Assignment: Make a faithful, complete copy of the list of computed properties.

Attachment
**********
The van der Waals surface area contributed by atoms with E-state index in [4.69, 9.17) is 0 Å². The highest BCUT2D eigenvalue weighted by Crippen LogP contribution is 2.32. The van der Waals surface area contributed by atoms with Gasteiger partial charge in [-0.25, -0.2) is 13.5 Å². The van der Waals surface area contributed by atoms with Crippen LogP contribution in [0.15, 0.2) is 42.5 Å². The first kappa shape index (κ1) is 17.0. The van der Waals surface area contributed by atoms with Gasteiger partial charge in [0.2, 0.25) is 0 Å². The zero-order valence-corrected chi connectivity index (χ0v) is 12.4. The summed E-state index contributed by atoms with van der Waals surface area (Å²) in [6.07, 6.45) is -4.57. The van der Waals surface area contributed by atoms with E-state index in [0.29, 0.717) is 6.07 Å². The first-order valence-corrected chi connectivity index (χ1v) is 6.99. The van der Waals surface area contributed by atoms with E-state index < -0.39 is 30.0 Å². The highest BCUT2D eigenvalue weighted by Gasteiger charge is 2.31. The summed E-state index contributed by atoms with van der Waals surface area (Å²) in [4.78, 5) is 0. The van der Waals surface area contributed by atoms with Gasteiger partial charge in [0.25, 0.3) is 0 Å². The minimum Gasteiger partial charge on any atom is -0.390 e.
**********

The van der Waals surface area contributed by atoms with E-state index in [4.69, 9.17) is 0 Å². The highest BCUT2D eigenvalue weighted by Crippen LogP contribution is 2.32. The van der Waals surface area contributed by atoms with Gasteiger partial charge in [-0.25, -0.2) is 13.5 Å². The van der Waals surface area contributed by atoms with Crippen LogP contribution in [0.15, 0.2) is 42.5 Å². The first kappa shape index (κ1) is 17.0. The van der Waals surface area contributed by atoms with Gasteiger partial charge in [0.2, 0.25) is 0 Å². The zero-order valence-corrected chi connectivity index (χ0v) is 12.4. The summed E-state index contributed by atoms with van der Waals surface area (Å²) in [6.07, 6.45) is -4.57. The van der Waals surface area contributed by atoms with E-state index in [0.29, 0.717) is 6.07 Å². The first-order valence-corrected chi connectivity index (χ1v) is 6.99. The van der Waals surface area contributed by atoms with E-state index < -0.39 is 30.0 Å². The highest BCUT2D eigenvalue weighted by Gasteiger charge is 2.31. The summed E-state index contributed by atoms with van der Waals surface area (Å²) in [4.78, 5) is 0. The van der Waals surface area contributed by atoms with Gasteiger partial charge in [0.25, 0.3) is 0 Å². The minimum Gasteiger partial charge on any atom is -0.390 e.